TV, Venue

To binge or not to binge?

Binge watching content has become a normal part of our culture. The concept of binge watching has been around for a while, with people able to watch hours of continuous content uninterrupted on YouTube, or on DVD box sets of popular TV shows. Recently, the ability to binge watch has been worsened by the introduction of streaming platforms such as Netflix, Prime Video and the online versions of traditional television channels like BBC iPlayer and the ITV Hub. These platforms often make the entirety of a new TV show available all at once. 

Just hours after a new series or film has been released, the internet is rife with spoilers. I am sure we have all been on the ball with keeping up with the latest episodes of our favourite series. When the last series of ‘Game of Thrones’ was airing, my sixth form friends and I promised not to spoil the episodes for one another, and would all watch them as soon as we got home on the day they came out. However, the show only released one episode per week. I describe streaming giants such as Netflix as worsening the habit of binge watching because I think that it is both unhealthy and an inadequate way to get the most out of a series.

I’ll admit that I’ve binge watched series in the past – my morbid fascination with ‘Tiger King’, watched in isolation, being the most recent culprit – and I can understand the novelty of doing it with documentaries, and perhaps more plot driven shows with a handful of episodes. My housemates and I recently watched ITV’s new release ‘Quiz’ in one sitting, which is made up of three 45 minute episodes.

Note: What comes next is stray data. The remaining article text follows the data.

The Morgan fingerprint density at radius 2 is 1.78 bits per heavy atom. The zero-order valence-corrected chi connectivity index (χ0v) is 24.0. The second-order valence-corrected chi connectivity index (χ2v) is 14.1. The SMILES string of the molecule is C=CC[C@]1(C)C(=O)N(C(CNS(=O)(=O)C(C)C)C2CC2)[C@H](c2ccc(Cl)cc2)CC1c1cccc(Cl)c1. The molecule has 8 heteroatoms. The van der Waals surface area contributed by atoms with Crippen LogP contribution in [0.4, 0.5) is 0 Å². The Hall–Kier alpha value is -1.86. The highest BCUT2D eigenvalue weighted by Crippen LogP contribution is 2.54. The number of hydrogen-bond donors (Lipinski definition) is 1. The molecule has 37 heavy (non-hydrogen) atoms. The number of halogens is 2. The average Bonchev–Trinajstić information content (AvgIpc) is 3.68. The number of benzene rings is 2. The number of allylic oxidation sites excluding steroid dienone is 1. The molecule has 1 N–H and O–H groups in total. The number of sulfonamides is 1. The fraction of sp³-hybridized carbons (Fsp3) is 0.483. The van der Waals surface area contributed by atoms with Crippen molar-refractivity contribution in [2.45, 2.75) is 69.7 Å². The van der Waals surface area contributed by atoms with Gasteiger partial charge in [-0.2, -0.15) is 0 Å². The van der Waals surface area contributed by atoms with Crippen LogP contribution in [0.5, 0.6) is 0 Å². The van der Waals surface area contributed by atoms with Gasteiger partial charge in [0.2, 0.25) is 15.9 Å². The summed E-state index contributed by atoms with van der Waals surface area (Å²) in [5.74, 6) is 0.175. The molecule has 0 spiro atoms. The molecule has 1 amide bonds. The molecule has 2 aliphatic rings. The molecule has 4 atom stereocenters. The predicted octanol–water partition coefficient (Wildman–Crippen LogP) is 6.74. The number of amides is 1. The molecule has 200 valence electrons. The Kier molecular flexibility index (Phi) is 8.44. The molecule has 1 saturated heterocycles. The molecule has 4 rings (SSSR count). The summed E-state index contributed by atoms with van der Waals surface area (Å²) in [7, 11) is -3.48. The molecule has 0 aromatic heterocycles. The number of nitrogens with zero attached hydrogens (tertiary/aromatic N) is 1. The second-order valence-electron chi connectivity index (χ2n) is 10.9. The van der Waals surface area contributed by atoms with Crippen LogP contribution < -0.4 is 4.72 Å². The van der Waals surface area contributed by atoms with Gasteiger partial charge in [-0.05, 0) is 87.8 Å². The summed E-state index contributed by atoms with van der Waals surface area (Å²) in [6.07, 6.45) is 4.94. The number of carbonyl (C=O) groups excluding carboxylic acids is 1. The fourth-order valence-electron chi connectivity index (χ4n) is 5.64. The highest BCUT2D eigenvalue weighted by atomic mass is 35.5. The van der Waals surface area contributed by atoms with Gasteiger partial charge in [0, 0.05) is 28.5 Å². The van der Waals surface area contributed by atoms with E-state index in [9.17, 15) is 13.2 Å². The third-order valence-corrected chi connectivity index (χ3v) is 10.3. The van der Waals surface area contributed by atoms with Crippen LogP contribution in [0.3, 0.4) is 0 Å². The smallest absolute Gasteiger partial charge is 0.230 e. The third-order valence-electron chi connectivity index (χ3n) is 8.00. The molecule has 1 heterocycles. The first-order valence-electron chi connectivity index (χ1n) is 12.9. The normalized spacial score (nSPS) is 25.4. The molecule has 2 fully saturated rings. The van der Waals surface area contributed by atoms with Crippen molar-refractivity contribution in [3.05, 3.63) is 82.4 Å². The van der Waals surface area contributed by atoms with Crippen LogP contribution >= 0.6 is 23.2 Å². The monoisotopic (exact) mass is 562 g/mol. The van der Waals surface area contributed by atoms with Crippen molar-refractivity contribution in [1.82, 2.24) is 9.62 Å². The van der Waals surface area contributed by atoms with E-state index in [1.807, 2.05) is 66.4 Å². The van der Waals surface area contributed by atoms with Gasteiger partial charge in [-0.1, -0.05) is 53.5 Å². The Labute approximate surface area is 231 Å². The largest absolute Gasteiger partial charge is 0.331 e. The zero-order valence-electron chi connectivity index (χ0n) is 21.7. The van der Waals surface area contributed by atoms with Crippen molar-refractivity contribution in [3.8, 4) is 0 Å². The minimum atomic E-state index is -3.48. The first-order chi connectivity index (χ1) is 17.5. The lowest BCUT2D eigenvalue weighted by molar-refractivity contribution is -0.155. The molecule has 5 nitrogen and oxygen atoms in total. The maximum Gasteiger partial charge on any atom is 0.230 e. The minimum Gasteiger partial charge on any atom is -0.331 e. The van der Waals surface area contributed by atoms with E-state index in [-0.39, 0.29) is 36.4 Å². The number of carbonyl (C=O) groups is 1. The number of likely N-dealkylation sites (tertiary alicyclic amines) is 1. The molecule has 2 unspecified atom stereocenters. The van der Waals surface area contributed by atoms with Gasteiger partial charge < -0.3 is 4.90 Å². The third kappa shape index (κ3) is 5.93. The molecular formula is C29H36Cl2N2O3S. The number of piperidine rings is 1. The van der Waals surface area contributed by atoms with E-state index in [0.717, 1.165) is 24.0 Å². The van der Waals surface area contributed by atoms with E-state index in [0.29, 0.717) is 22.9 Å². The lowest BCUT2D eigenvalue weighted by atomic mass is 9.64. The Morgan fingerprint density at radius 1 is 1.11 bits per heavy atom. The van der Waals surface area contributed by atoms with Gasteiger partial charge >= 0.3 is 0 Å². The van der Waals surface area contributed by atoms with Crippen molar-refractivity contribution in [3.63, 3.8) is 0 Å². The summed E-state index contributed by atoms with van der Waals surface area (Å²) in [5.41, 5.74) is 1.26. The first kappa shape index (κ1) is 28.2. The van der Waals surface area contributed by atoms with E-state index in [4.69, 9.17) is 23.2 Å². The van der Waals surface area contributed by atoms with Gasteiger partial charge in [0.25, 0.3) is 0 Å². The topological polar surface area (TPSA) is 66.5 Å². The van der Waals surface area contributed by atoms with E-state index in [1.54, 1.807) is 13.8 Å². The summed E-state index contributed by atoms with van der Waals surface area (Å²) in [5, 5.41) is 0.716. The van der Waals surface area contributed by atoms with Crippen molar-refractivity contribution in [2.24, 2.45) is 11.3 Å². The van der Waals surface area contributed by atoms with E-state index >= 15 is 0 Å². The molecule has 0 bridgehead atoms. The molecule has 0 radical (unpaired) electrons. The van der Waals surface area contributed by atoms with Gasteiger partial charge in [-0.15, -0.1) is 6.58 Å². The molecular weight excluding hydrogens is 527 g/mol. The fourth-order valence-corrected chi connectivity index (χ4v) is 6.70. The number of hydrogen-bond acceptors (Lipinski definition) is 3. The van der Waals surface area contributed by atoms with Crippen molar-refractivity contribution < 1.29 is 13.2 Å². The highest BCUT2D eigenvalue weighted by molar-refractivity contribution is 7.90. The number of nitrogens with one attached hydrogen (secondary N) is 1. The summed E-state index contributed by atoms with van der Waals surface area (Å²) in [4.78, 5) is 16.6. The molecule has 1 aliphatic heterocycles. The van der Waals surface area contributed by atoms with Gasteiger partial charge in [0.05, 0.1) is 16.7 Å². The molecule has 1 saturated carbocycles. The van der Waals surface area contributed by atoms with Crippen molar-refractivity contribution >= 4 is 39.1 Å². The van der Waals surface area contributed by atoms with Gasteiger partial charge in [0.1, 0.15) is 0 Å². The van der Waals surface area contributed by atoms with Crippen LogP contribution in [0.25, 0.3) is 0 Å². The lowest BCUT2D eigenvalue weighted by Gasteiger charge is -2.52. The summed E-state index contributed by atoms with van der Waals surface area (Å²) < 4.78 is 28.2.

This is probably just personal preference, but after watching TV for a couple of hours, even if I’m loving the show, I find that I get an itch to move onto another activity. I find it very difficult to watch TV for an extended length of time or tackle a whole series at once. Whenever I have done this, I find that I feel a bit rubbish mentally by the end of the process. I understand that consuming the whole of a narrative at once holds a short term satisfaction, but I believe that far more can be gained from a production if the instalments are spread out. For example, I really enjoyed the first series of Netflix’s original show ‘Sex Education’, so I watched one or two episodes a day until I gradually completed it. I feel that I appreciated the high production value of the series, and the topics that it dealt with, more for letting it sit in my mind and consuming it in smaller chunks.  

I am writing in the unusual time of isolation, when students have more time than is normal on their hands, but I think it is generally unrealistic that a student of today’s university generation has the time to binge watch shows. Ultimately, I think that clicking ‘next episode’ gives us a short term sense of satisfaction, but that our time should be used in other ways than spending a whole day watching one show. 

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Ellie Robson

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October 2021
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